1987 Germany Rita Keitmann
1988 France Chantal Malherbe
1989 Netherlands Marion Van Bouen
1990 France Dominique Damiani 13 h 33 min
1991 France Dominique Damiani 13 h 26 min
1992 Australia Tracey Ellingham 12 h 01 min
1993 France Anne Marie Rouchon 11 h 37 min
1994 Australia Gail Watson 12 h 27 min
1995 Germany Barbara Alber 12 h 25 min
1996 Australia Gail Watson 12 h 24 min
1997 France Catherine Houseaux 12 h 40 min
1998 Germany Barbara Alber 12 h 23 min
1999 France Pascale Lafosse 12 h 46 min
2000 Netherlands Bianca Van Djik 12 h 10 min
2001 France Isabelle Mouthon-Michellys 11 h 55 min
2002 United Kingdom Bella Bayliss Commerford 11 h 41 min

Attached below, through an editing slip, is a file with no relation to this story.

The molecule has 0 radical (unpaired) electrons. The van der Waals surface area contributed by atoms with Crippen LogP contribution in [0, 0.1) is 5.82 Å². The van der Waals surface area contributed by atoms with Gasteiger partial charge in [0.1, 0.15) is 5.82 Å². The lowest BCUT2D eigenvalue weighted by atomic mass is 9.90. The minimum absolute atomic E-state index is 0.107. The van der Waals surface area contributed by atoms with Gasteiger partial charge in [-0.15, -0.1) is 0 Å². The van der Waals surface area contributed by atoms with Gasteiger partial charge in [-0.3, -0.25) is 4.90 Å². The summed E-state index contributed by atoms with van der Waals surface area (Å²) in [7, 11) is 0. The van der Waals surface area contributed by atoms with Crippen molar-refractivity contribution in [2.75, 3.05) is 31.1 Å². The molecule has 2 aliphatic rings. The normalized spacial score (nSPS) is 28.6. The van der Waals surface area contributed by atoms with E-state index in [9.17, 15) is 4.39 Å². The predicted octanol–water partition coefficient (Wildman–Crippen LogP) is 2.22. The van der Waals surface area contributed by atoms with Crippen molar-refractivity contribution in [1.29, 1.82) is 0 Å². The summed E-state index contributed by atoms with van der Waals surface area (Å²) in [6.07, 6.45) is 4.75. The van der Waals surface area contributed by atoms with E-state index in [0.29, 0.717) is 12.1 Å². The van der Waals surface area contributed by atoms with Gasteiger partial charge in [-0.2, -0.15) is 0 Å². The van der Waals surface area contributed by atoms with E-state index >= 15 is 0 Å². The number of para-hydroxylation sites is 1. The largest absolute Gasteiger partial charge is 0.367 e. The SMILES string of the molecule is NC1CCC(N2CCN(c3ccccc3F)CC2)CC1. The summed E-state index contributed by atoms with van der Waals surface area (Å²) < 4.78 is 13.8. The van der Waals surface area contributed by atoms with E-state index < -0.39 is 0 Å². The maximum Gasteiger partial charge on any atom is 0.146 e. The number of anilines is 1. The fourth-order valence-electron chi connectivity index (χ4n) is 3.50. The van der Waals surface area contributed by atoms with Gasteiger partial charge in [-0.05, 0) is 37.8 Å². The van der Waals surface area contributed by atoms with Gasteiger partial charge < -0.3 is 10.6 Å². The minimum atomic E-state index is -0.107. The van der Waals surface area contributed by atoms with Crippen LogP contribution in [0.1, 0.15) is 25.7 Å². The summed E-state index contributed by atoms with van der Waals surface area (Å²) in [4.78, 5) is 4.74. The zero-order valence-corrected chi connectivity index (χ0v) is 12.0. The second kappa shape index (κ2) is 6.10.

2003 France Catherine Houseaux 11 h 55 min
2004 France Estelle Patou 12 h 26 min
2005 France Estelle Leroi 12 h 17 min 25 s
2006 France Estelle Leroi 11 h 56 min 37s
2007 France Audrée Cléau 11 h 57 min 39s
2008 United Kingdom Bella Bayliss Commerford 11 h 26 min 06s
2009 United Kingdom Bella Bayliss Commerford 11 h 02 min 48s
2010 Czech Republic Teresa Macel 11 h 20 min 09s
2011 Hungary Erika Csomor 11 h 15 min 40s
2012 France Jeanne Collonge 11 h 07min 09s
2013 France Jeanne Collonge[4] 10 h 56 min 43s
2014 Republic of Ireland Eimear Mullan ?
2017 Belgium Tine Deckers 10 h 51min 14s

See also[edit]


  1. ^ Article in Le Dauphiné.com, 15 August 2012 : « Hervé Faure, le tenant du titre, le dit lui-même : "C’est le triathlon le plus dur au monde, car il dure deux heures de plus que les autres ironman." [...] Établi l’an dernier, le record est détenu par le Français Hervé Faure (9h34’08). » Source : http://www.ledauphine.com/hautes-alpes/2012/08/15/une-histoire-de-fous
  2. ^ La rétro sport DCI
  3. ^ L'info sur e - briancon
  4. ^ [1]

External links[edit]